from wikiHow - The How to Manual That You Can Edit|
If you'd like to keep track of how much rainfall you're getting, you can buy a rain gauge, or you can make one out of inexpensive items from your local hardware store. These instructions discuss how to put one together and calculate exactly how much rain has fallen. It's not only easier on the wallet, but it's also a great science project and learning experience for kids.
- Assemble the gauge by putting the funnel securely onto a container that's large enough to collect the amount of rain you would normally get in your area without overflowing.
- Work out the surface area of the funnel you will be using.
- Measure the widest inside diameter of the funnel, divide that by 2.
- Square that number (multiply it by itself) then multiply by 3.142 to get the area of the top of the funnel.
- Divide the number you came up with by 10. This gives you the factor to multiply by when you are working out how much rain has fallen in millimetres.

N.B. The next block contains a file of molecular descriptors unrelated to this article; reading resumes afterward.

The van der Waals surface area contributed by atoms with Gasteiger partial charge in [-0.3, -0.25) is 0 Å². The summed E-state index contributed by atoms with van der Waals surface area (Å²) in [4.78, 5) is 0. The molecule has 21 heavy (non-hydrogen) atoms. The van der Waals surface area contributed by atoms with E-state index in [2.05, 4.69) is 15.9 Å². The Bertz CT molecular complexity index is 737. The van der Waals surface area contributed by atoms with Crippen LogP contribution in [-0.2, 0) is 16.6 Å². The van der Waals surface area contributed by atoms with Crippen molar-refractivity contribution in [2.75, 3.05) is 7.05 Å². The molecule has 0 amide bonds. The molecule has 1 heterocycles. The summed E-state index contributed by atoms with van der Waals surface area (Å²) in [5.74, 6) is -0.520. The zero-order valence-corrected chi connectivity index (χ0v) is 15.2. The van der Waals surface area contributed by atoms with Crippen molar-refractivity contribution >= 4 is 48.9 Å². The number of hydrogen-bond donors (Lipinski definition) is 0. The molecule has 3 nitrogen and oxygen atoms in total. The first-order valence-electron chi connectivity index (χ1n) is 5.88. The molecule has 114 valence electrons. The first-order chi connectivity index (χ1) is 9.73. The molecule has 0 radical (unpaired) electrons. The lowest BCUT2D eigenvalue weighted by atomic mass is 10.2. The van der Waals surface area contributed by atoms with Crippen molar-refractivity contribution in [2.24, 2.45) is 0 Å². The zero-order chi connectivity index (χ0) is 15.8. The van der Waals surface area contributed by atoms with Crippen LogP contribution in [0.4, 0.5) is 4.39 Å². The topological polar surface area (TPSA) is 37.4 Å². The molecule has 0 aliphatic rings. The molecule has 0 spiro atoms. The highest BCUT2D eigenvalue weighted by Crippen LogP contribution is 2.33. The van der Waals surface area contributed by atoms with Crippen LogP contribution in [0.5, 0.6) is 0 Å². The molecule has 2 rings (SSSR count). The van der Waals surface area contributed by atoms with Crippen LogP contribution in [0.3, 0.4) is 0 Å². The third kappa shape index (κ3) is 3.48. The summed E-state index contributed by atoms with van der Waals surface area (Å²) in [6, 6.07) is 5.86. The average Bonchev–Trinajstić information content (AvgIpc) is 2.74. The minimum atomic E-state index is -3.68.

- Using a measuring jug or any other container calibrated in millilitres (ml) measure the amount of rainwater you have collected then divide that number you arrived at in step 4. This gives you the amount of rain in millimetres that has fallen.
- If you use a taller thinner collecting vessel for the gauge itself then you could calibrate it so that it could be read directly without need for the calculation every time you take a reading.
- The collecting funnel could be connected to the collecting vessel via a tube so that the collecting vessel could be shielded from the sun to reduce evaporation.
- Place in an open space where there are no overhanging plants, trees, hedges, buildings etc.
Things You'll Need
- A funnel of around 100mm diameter at its widest
- A container to collect the rainwater that the funnel will securely sit in.
- A measuring jug or tube calibrated in millilitres (ml)
Article provided by wikiHow, a collaborative writing project to build the world's largest, highest quality how-to manual. Please edit this article and find author credits at the original wikiHow article on How to Build a Rain Gauge. All content on wikiHow can be shared under a Creative Commons license.